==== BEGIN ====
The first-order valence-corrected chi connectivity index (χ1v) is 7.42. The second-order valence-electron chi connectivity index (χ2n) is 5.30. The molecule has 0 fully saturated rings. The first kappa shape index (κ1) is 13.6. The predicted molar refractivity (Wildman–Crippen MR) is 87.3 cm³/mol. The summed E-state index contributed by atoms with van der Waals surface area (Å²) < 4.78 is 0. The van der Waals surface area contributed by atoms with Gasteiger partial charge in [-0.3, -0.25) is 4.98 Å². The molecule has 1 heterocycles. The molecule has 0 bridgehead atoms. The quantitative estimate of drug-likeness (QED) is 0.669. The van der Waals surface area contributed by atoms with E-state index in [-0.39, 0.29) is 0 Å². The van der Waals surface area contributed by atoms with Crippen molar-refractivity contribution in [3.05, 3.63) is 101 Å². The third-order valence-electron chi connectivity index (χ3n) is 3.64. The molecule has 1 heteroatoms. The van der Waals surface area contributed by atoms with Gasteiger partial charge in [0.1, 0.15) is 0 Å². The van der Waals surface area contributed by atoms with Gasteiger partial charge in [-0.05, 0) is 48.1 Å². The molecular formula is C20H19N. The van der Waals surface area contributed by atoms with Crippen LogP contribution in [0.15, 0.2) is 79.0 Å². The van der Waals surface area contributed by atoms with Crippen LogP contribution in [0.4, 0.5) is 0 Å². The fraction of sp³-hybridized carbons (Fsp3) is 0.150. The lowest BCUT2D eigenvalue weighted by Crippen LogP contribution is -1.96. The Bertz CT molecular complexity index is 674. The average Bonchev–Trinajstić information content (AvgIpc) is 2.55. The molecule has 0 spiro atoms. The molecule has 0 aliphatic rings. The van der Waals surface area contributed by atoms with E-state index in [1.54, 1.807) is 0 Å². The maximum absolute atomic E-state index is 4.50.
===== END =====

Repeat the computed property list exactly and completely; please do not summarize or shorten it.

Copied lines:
The first-order valence-corrected chi connectivity index (χ1v) is 7.42. The second-order valence-electron chi connectivity index (χ2n) is 5.30. The molecule has 0 fully saturated rings. The first kappa shape index (κ1) is 13.6. The predicted molar refractivity (Wildman–Crippen MR) is 87.3 cm³/mol. The summed E-state index contributed by atoms with van der Waals surface area (Å²) < 4.78 is 0. The van der Waals surface area contributed by atoms with Gasteiger partial charge in [-0.3, -0.25) is 4.98 Å². The molecule has 1 heterocycles. The molecule has 0 bridgehead atoms. The quantitative estimate of drug-likeness (QED) is 0.669. The van der Waals surface area contributed by atoms with E-state index in [-0.39, 0.29) is 0 Å². The van der Waals surface area contributed by atoms with Crippen molar-refractivity contribution in [3.05, 3.63) is 101 Å². The third-order valence-electron chi connectivity index (χ3n) is 3.64. The molecule has 1 heteroatoms. The van der Waals surface area contributed by atoms with Gasteiger partial charge in [0.1, 0.15) is 0 Å². The van der Waals surface area contributed by atoms with Gasteiger partial charge in [-0.05, 0) is 48.1 Å². The molecular formula is C20H19N. The van der Waals surface area contributed by atoms with Crippen LogP contribution in [0.15, 0.2) is 79.0 Å². The van der Waals surface area contributed by atoms with Crippen LogP contribution in [0.4, 0.5) is 0 Å². The fraction of sp³-hybridized carbons (Fsp3) is 0.150. The lowest BCUT2D eigenvalue weighted by Crippen LogP contribution is -1.96. The Bertz CT molecular complexity index is 674. The average Bonchev–Trinajstić information content (AvgIpc) is 2.55. The molecule has 0 spiro atoms. The molecule has 0 aliphatic rings. The van der Waals surface area contributed by atoms with E-state index in [1.54, 1.807) is 0 Å². The maximum absolute atomic E-state index is 4.50.